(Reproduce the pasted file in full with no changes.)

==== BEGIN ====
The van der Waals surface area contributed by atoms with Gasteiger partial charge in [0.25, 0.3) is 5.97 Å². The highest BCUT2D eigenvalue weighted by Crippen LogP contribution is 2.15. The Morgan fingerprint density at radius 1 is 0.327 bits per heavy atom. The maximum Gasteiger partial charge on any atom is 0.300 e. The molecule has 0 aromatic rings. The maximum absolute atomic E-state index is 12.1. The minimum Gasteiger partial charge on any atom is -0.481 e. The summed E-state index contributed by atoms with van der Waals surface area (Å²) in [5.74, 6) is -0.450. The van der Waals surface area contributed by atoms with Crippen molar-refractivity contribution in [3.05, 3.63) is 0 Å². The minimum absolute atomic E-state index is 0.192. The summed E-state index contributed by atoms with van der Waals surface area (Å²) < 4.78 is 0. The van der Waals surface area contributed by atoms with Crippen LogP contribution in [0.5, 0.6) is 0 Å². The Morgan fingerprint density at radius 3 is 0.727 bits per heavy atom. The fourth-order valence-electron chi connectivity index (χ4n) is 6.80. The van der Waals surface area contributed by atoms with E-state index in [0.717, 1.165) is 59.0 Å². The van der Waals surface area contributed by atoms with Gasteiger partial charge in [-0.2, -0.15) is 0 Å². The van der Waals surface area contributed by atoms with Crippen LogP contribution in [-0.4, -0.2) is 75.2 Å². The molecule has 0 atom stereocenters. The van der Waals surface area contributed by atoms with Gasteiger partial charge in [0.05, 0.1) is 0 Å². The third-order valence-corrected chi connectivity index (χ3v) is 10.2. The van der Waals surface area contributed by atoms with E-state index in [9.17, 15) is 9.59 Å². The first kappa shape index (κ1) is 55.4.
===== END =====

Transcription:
The van der Waals surface area contributed by atoms with Gasteiger partial charge in [0.25, 0.3) is 5.97 Å². The highest BCUT2D eigenvalue weighted by Crippen LogP contribution is 2.15. The Morgan fingerprint density at radius 1 is 0.327 bits per heavy atom. The maximum Gasteiger partial charge on any atom is 0.300 e. The molecule has 0 aromatic rings. The maximum absolute atomic E-state index is 12.1. The minimum Gasteiger partial charge on any atom is -0.481 e. The summed E-state index contributed by atoms with van der Waals surface area (Å²) in [5.74, 6) is -0.450. The van der Waals surface area contributed by atoms with Crippen molar-refractivity contribution in [3.05, 3.63) is 0 Å². The minimum absolute atomic E-state index is 0.192. The summed E-state index contributed by atoms with van der Waals surface area (Å²) < 4.78 is 0. The van der Waals surface area contributed by atoms with Crippen LogP contribution in [0.5, 0.6) is 0 Å². The Morgan fingerprint density at radius 3 is 0.727 bits per heavy atom. The fourth-order valence-electron chi connectivity index (χ4n) is 6.80. The van der Waals surface area contributed by atoms with E-state index in [0.717, 1.165) is 59.0 Å². The van der Waals surface area contributed by atoms with Gasteiger partial charge in [-0.2, -0.15) is 0 Å². The van der Waals surface area contributed by atoms with Crippen LogP contribution in [-0.4, -0.2) is 75.2 Å². The molecule has 0 atom stereocenters. The van der Waals surface area contributed by atoms with Gasteiger partial charge in [0.05, 0.1) is 0 Å². The third-order valence-corrected chi connectivity index (χ3v) is 10.2. The van der Waals surface area contributed by atoms with E-state index in [9.17, 15) is 9.59 Å². The first kappa shape index (κ1) is 55.4.